The ability of RAE, RVE, RLE, and ME in the assessment of acute bowel inflammation was very good, with an AUC of 0.932 (95% CI: 0.850–1.000), 0.955 (95% CI: 0.892–1.000), 0.949 (95% CI: 0.883–1.000), and 0.909 (95% CI: 0.807–1.000), respectively (Figure 3). The optimal cutoff level for each value was as follows: 108.9 (sensitivity = 88.46%, specificity = 100%) for RAE, 119.5 (sensitivity = 88.46%, specificity = 100%) for RVE, 119.2 (sensitivity = 88.46%, specificity = 100%) for RLE, and 1046.5 (sensitivity = 88.46%, specificity = 100%) for ME. Instead, the ability of TTP in discriminating acute versus chronic bowel inflammation was very poor, with an AUC of 0.075 (95% CI: 0.000–0.219).
In Crohn’s disease management, stage-adjusted treatment relies on accurate evaluation of the degree of inflammation; in fact, it is crucial to differentiate inflammatory from fibrotic strictures as the inflammatory strictures can benefit from medical therapy, whereas fibrotic strictures may require surgical resection or mechanical therapy .
Moreover, it is of outstanding importance to objectively measure CD inflammatory activity to select the patients that are suitable for new therapeutic drugs and to evaluate the effectiveness of those new treatments .
Different clinical and instrumental tools (such as the CDAI, biologic indices, and endoscopic and imaging studies) have been used to monitor the disease activity and the response to treatment, but all of them presents limits and cannot alone assess the level of disease . Exacerbation of symptoms caused by a stenosis, with a persisting luminal narrowing and upstream bowel dilatation, may result from active inflammation, fibrosis, or a combination of the both. In fact, CD exhibits a progressive, destructive course and can consequently result in a progression and overlap of active and chronic lesions .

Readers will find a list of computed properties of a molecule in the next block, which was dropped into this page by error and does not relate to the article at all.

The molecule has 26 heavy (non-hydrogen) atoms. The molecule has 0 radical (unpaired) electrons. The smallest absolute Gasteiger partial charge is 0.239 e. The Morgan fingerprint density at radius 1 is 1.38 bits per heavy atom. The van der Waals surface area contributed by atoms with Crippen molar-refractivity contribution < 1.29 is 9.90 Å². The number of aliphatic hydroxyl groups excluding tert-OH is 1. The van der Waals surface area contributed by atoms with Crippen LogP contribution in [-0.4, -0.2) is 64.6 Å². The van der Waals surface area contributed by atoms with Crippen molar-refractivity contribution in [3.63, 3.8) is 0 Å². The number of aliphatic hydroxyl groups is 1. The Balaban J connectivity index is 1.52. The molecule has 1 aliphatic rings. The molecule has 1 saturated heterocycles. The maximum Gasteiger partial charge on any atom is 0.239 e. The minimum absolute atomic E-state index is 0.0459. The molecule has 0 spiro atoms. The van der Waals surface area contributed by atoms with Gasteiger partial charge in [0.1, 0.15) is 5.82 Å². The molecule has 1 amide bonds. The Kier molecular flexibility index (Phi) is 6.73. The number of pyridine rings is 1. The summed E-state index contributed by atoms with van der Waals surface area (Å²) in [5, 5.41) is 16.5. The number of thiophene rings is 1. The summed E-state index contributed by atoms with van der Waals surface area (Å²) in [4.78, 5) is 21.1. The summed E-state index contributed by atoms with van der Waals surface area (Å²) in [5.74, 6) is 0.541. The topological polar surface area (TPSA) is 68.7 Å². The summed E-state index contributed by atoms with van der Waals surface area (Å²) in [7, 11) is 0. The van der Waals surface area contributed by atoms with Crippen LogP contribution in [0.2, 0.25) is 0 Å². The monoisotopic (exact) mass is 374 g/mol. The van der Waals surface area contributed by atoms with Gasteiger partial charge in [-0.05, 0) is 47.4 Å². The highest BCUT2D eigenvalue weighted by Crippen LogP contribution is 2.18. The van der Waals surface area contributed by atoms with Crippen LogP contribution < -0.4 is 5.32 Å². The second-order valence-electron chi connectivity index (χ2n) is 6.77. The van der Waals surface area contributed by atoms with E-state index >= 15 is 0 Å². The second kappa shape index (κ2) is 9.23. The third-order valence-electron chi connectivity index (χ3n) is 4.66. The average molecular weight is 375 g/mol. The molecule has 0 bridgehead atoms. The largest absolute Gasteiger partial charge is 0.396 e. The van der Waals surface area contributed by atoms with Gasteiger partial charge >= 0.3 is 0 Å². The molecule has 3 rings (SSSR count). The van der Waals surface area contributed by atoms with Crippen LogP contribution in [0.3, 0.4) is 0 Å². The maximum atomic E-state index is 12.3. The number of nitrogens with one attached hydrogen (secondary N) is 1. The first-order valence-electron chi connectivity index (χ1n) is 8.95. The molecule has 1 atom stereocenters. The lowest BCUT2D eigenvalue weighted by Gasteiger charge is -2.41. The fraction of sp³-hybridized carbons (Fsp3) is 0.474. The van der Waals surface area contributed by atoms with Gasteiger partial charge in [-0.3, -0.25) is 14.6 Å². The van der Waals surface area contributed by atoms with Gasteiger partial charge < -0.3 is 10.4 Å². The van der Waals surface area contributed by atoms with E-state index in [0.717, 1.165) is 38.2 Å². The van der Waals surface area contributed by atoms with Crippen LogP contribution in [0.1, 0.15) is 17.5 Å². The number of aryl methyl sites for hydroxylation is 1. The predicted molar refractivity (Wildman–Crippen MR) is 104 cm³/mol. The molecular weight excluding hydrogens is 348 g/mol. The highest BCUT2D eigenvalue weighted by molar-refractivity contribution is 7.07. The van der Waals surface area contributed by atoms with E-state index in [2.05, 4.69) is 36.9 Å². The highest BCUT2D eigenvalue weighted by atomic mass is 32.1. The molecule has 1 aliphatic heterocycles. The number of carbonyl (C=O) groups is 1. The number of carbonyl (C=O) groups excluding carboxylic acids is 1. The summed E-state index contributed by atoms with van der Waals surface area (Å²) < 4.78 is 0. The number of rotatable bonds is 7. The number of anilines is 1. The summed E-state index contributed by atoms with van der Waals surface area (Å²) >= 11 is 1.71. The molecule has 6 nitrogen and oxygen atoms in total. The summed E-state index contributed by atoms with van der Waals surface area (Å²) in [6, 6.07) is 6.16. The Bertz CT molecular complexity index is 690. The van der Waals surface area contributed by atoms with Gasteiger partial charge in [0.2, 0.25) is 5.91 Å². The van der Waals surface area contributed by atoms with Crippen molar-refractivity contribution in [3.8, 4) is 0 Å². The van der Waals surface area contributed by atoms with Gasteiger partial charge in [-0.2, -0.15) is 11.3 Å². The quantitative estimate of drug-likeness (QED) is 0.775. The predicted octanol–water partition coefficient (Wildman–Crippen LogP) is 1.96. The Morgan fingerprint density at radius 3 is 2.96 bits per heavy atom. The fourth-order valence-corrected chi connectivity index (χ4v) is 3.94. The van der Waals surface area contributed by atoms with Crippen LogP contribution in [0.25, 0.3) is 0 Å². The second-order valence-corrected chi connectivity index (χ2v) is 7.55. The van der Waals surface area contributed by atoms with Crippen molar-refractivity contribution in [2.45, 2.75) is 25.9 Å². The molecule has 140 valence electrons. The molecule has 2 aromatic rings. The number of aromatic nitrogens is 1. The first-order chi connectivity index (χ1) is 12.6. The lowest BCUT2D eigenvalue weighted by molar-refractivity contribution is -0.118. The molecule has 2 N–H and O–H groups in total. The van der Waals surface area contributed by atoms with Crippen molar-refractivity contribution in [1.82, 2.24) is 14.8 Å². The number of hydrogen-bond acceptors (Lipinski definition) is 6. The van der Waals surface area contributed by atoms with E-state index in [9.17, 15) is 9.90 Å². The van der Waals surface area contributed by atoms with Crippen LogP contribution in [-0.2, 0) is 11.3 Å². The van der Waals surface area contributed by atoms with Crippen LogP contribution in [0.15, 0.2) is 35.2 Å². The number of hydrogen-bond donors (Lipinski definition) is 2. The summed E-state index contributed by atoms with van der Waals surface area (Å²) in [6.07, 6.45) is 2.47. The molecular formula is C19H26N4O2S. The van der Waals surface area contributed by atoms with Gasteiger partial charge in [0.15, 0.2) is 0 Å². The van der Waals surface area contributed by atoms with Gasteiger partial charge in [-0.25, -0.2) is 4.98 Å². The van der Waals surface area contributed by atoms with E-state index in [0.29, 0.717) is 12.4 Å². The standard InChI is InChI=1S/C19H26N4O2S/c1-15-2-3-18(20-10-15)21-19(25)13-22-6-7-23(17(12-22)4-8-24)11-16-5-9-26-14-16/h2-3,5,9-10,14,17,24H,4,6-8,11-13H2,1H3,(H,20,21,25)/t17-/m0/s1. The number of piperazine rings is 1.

MR-enterography is one of the most used imaging techniques, together with CT-enterography, and it can help to differentiate active from chronic lesion. Indeed, a mural thickening of the small bowel associated with wall edema on T2-weighted images and an intense layered enhancement, associated with extraparietal findings of active disease (mesenteric fat stranding, comb sign, and enlarged lymph nodes), suggests the presence of an active inflammation, while mural thickening with low signal intensity on T2-weighted sequences, a relatively low homogenous enhancement and the lack of extraluminal inflammation are related to nonactive disease. Moreover, the homogenous enhancement is not specific, as it can be associated either to active disease when intense or to chronic when less intense .
Therefore, distinguishing the pattern of enhancement is a main clue, but the major limitation of standard morphological sequences is that the evaluation of the enhancement intensity is largely subjective, so more objective parameters evaluating enhancement of pathological bowel may be needed as a complement to visual assessments of bowel wall enhancement .